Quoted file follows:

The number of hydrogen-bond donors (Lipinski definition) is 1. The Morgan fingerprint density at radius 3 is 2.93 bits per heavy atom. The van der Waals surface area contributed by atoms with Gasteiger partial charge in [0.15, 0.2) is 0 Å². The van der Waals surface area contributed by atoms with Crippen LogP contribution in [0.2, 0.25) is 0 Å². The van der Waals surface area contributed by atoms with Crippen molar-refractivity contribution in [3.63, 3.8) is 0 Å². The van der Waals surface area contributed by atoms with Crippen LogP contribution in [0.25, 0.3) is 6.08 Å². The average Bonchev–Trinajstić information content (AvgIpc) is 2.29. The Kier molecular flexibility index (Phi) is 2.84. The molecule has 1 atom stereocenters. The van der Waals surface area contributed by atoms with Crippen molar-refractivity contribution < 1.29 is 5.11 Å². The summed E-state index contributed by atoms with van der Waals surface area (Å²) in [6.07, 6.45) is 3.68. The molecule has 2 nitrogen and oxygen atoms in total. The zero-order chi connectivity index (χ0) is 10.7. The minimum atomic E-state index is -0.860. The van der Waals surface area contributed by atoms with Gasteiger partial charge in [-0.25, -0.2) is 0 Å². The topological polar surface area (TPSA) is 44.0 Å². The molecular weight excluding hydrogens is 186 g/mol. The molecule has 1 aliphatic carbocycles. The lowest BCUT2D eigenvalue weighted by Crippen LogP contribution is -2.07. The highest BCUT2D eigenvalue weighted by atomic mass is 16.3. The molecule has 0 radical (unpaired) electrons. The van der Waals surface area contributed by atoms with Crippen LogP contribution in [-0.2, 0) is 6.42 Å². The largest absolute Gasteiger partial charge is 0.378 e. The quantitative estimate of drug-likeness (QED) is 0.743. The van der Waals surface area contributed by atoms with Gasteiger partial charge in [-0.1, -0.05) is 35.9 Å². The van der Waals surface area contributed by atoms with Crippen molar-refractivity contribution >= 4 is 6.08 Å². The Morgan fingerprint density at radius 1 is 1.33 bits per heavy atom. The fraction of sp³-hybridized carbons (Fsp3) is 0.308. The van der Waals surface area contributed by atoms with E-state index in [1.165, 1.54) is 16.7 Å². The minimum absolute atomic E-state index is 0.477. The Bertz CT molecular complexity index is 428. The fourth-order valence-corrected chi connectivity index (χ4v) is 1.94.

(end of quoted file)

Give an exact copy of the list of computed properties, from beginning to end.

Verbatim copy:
The number of hydrogen-bond donors (Lipinski definition) is 1. The Morgan fingerprint density at radius 3 is 2.93 bits per heavy atom. The van der Waals surface area contributed by atoms with Gasteiger partial charge in [0.15, 0.2) is 0 Å². The van der Waals surface area contributed by atoms with Crippen LogP contribution in [0.2, 0.25) is 0 Å². The van der Waals surface area contributed by atoms with Crippen molar-refractivity contribution in [3.63, 3.8) is 0 Å². The van der Waals surface area contributed by atoms with Crippen LogP contribution in [0.25, 0.3) is 6.08 Å². The average Bonchev–Trinajstić information content (AvgIpc) is 2.29. The Kier molecular flexibility index (Phi) is 2.84. The molecule has 1 atom stereocenters. The van der Waals surface area contributed by atoms with Crippen molar-refractivity contribution < 1.29 is 5.11 Å². The summed E-state index contributed by atoms with van der Waals surface area (Å²) in [6.07, 6.45) is 3.68. The molecule has 2 nitrogen and oxygen atoms in total. The zero-order chi connectivity index (χ0) is 10.7. The minimum atomic E-state index is -0.860. The van der Waals surface area contributed by atoms with Gasteiger partial charge in [-0.25, -0.2) is 0 Å². The topological polar surface area (TPSA) is 44.0 Å². The molecular weight excluding hydrogens is 186 g/mol. The molecule has 1 aliphatic carbocycles. The lowest BCUT2D eigenvalue weighted by Crippen LogP contribution is -2.07. The highest BCUT2D eigenvalue weighted by atomic mass is 16.3. The molecule has 0 radical (unpaired) electrons. The van der Waals surface area contributed by atoms with Crippen LogP contribution in [-0.2, 0) is 6.42 Å². The largest absolute Gasteiger partial charge is 0.378 e. The quantitative estimate of drug-likeness (QED) is 0.743. The van der Waals surface area contributed by atoms with Gasteiger partial charge in [-0.1, -0.05) is 35.9 Å². The van der Waals surface area contributed by atoms with Crippen molar-refractivity contribution >= 4 is 6.08 Å². The Morgan fingerprint density at radius 1 is 1.33 bits per heavy atom. The fraction of sp³-hybridized carbons (Fsp3) is 0.308. The van der Waals surface area contributed by atoms with E-state index in [1.165, 1.54) is 16.7 Å². The minimum absolute atomic E-state index is 0.477. The Bertz CT molecular complexity index is 428. The fourth-order valence-corrected chi connectivity index (χ4v) is 1.94.